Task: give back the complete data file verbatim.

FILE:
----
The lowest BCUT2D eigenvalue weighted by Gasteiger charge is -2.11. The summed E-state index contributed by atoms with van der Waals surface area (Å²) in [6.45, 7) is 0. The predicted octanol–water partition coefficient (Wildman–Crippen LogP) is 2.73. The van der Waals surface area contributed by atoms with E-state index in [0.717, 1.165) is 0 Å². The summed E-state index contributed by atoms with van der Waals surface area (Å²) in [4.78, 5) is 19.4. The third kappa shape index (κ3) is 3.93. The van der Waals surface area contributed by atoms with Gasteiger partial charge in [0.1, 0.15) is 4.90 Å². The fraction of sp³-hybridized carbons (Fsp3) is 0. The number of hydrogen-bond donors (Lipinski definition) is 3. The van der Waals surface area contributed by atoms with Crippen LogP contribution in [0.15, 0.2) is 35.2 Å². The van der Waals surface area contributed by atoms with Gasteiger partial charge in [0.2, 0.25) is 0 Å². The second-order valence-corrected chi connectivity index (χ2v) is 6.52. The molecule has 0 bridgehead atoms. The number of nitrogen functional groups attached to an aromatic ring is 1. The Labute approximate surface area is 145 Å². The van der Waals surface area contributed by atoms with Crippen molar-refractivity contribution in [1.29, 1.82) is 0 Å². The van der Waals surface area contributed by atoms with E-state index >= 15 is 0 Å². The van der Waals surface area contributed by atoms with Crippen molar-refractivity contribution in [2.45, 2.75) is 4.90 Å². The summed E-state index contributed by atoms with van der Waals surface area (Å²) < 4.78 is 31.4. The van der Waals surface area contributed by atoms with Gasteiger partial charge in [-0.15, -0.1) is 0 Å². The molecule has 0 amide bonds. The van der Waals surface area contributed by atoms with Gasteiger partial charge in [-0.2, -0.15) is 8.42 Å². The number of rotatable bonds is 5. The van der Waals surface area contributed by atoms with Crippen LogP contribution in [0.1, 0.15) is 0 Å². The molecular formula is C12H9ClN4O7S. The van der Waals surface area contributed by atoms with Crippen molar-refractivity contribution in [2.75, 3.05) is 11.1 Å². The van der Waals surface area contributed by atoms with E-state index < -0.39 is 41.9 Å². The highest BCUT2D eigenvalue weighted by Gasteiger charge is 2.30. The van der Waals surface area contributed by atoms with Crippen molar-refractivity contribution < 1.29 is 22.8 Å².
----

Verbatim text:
The lowest BCUT2D eigenvalue weighted by Gasteiger charge is -2.11. The summed E-state index contributed by atoms with van der Waals surface area (Å²) in [6.45, 7) is 0. The predicted octanol–water partition coefficient (Wildman–Crippen LogP) is 2.73. The van der Waals surface area contributed by atoms with E-state index in [0.717, 1.165) is 0 Å². The summed E-state index contributed by atoms with van der Waals surface area (Å²) in [4.78, 5) is 19.4. The third kappa shape index (κ3) is 3.93. The van der Waals surface area contributed by atoms with Gasteiger partial charge in [0.1, 0.15) is 4.90 Å². The fraction of sp³-hybridized carbons (Fsp3) is 0. The number of hydrogen-bond donors (Lipinski definition) is 3. The van der Waals surface area contributed by atoms with Crippen LogP contribution in [0.15, 0.2) is 35.2 Å². The van der Waals surface area contributed by atoms with Gasteiger partial charge in [0.2, 0.25) is 0 Å². The second-order valence-corrected chi connectivity index (χ2v) is 6.52. The molecule has 0 bridgehead atoms. The number of nitrogen functional groups attached to an aromatic ring is 1. The Labute approximate surface area is 145 Å². The van der Waals surface area contributed by atoms with Crippen molar-refractivity contribution in [1.29, 1.82) is 0 Å². The van der Waals surface area contributed by atoms with E-state index >= 15 is 0 Å². The van der Waals surface area contributed by atoms with Crippen molar-refractivity contribution in [2.45, 2.75) is 4.90 Å². The summed E-state index contributed by atoms with van der Waals surface area (Å²) < 4.78 is 31.4. The van der Waals surface area contributed by atoms with Gasteiger partial charge in [-0.15, -0.1) is 0 Å². The molecule has 0 amide bonds. The van der Waals surface area contributed by atoms with Gasteiger partial charge in [-0.2, -0.15) is 8.42 Å². The number of rotatable bonds is 5. The van der Waals surface area contributed by atoms with Crippen LogP contribution in [0.1, 0.15) is 0 Å². The molecular formula is C12H9ClN4O7S. The van der Waals surface area contributed by atoms with Crippen molar-refractivity contribution in [2.75, 3.05) is 11.1 Å². The van der Waals surface area contributed by atoms with E-state index < -0.39 is 41.9 Å². The highest BCUT2D eigenvalue weighted by Gasteiger charge is 2.30. The van der Waals surface area contributed by atoms with Crippen molar-refractivity contribution < 1.29 is 22.8 Å².